All states experienced positive natural increase and net overseas migration. In 2003 Tasmania reversed a long-time trend of population loss through interstate migration and joined Queensland and Victoria as the only other states to experience positive net interstate migration. Net overseas migration to Australia accounted for just over half of the total Australian population increase in 2003 at 116,500 persons.

    POPULATION AUSTRALIA, by state and territory - at 30 June 2003

    NSW
    Vic.
    Qld
    SA
    WA
    Tas.
    NT
    ACT
    Aust.(a)

    Estimated resident population('000)
    6,682.1
    4,911.4
    3,801.0
    1,526.3
    1,949.9
    477.3
    198.5
    323.4
    19,872.6
    Components of population change(b)
    Natural increase(c)no.
    38,814
    27,392
    23,738
    5,198
    12,630
    1,784
    2,943
    2,610
    115,169
    Net overseas migrationno.
    40,919
    26,777
    27,122
    3,904
    15,575
    1,014
    325
    885
    116,498
    Net interstate migrationno.
    -31,790
    28
    39,207
    -1,497
    -2,810
    1,895
    -3,389
    -1,644
    . .
    Total increase(d)no.
    47,943
    54,197
    90,067
    7,605
    25,395
    4,693
    -121
    1,851
    231,667
    Annual growth rate%
    0.72
    1.12
    2.43
    0.50
    1.32
    0.99
    -0.06
    0.58
    1.18

    . . not applicable
    (a) Includes Other Territories.
    (b) From previous year.
    (c) Births and deaths figures used to compile natural increase for population estimates are based on year of occurrence and may differ from births and deaths data based on year of registration displayed in the Births and Confinements and Deaths sections of this paper.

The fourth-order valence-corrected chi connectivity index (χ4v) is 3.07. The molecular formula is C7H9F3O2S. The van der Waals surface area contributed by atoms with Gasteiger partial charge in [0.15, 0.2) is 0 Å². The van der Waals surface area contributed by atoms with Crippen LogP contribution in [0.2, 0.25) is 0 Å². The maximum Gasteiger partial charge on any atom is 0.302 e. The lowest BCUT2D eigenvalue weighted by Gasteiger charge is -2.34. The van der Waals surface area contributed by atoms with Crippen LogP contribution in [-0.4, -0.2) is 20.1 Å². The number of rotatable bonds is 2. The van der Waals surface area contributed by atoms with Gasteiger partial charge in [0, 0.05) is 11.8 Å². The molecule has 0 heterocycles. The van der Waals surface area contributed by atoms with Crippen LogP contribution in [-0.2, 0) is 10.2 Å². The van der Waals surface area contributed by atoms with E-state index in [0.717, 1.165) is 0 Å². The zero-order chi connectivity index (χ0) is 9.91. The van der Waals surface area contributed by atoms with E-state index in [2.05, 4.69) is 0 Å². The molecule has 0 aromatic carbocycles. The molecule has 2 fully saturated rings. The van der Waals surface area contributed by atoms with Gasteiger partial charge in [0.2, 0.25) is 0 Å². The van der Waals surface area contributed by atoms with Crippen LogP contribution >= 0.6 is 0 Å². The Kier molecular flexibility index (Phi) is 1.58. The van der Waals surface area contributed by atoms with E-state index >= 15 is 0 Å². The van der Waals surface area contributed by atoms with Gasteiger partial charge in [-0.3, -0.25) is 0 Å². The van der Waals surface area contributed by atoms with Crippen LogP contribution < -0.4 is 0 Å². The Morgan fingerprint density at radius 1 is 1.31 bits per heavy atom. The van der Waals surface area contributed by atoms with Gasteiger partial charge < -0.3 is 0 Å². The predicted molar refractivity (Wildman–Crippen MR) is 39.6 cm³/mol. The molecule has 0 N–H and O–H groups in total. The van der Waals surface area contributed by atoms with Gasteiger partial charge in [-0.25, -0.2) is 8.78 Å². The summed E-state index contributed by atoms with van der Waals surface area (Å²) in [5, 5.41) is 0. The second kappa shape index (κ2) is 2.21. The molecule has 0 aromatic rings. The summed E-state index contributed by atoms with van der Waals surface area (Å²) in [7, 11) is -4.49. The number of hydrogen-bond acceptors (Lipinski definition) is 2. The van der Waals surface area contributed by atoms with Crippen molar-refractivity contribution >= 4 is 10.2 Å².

(d) Includes intercensal discrepancy not accounted for by natural increase and net migration.



    BIRTHS AND CONFINEMENTS

    During 2003 there were 251,200 births registered in Australia, from 247,100 mothers (confinements). The three most populous states accounted for over three-quarters of registered births in 2003 with 86,300 births to mothers usually resident in New South Wales (34.4% of all births), 61,100 in Victoria (24.3%) and 48,300 in Queensland (19.2%). There were 3,800 births to mothers usually resident in the Northern Territory (1.5%), which accounted for the smallest proportion of all births in Australia. The sex ratio for every state and territory in Australia was greater than 100, ranging from 104.9 male births per 100 female births in Victoria to a ratio of 110.3 in the Northern Territory.


    The total fertility rate (TFR), that is the average number of babies that a woman could expect to bear during her reproductive lifetime, was 1.75 children per woman for Australia. The Northern Territory experienced the highest TFR (2.38 children per woman) and was the only state or territory to experience a TFR greater than the replacement rate of 2.1. Tasmania had the second highest TFR with a rate of 1.89, while the Australian Capital Territory experienced the lowest TFR, with 1.60. The Northern Territory also experienced the highest crude birth rate with 19.1 births per 1,000 population, this was well above the national rate of 12.6. The lowest crude birth rate was 11.4 in South Australia.